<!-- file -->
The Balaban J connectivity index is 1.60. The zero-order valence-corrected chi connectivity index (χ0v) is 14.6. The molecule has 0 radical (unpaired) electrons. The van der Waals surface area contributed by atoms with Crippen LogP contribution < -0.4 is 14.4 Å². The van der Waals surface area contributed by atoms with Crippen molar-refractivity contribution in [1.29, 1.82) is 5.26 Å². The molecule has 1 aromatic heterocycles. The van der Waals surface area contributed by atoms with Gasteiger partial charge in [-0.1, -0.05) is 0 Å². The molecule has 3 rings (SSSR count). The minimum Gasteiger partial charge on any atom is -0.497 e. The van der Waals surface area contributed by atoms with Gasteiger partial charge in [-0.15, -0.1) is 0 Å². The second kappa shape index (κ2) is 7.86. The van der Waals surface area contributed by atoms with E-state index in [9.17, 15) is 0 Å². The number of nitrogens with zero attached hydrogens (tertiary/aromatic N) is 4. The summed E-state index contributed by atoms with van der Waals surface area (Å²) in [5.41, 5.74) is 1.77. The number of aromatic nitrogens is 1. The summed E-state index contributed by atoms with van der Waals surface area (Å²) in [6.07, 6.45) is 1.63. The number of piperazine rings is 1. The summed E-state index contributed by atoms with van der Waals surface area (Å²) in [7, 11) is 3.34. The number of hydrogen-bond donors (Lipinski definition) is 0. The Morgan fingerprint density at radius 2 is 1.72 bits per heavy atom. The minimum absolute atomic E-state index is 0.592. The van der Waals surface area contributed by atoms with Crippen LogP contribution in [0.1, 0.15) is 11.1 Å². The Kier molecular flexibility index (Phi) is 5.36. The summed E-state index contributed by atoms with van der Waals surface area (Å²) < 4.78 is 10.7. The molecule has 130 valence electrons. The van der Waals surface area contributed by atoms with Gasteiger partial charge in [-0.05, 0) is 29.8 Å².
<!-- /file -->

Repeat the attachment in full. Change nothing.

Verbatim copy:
The Balaban J connectivity index is 1.60. The zero-order valence-corrected chi connectivity index (χ0v) is 14.6. The molecule has 0 radical (unpaired) electrons. The van der Waals surface area contributed by atoms with Crippen LogP contribution < -0.4 is 14.4 Å². The van der Waals surface area contributed by atoms with Crippen molar-refractivity contribution in [1.29, 1.82) is 5.26 Å². The molecule has 1 aromatic heterocycles. The van der Waals surface area contributed by atoms with Gasteiger partial charge in [-0.1, -0.05) is 0 Å². The molecule has 3 rings (SSSR count). The minimum Gasteiger partial charge on any atom is -0.497 e. The van der Waals surface area contributed by atoms with Gasteiger partial charge in [-0.15, -0.1) is 0 Å². The second kappa shape index (κ2) is 7.86. The van der Waals surface area contributed by atoms with E-state index in [9.17, 15) is 0 Å². The number of nitrogens with zero attached hydrogens (tertiary/aromatic N) is 4. The summed E-state index contributed by atoms with van der Waals surface area (Å²) in [5.41, 5.74) is 1.77. The number of aromatic nitrogens is 1. The summed E-state index contributed by atoms with van der Waals surface area (Å²) in [6.07, 6.45) is 1.63. The number of piperazine rings is 1. The summed E-state index contributed by atoms with van der Waals surface area (Å²) in [7, 11) is 3.34. The number of hydrogen-bond donors (Lipinski definition) is 0. The Morgan fingerprint density at radius 2 is 1.72 bits per heavy atom. The minimum absolute atomic E-state index is 0.592. The van der Waals surface area contributed by atoms with Crippen LogP contribution in [0.1, 0.15) is 11.1 Å². The Kier molecular flexibility index (Phi) is 5.36. The summed E-state index contributed by atoms with van der Waals surface area (Å²) < 4.78 is 10.7. The molecule has 130 valence electrons. The van der Waals surface area contributed by atoms with Gasteiger partial charge in [-0.05, 0) is 29.8 Å².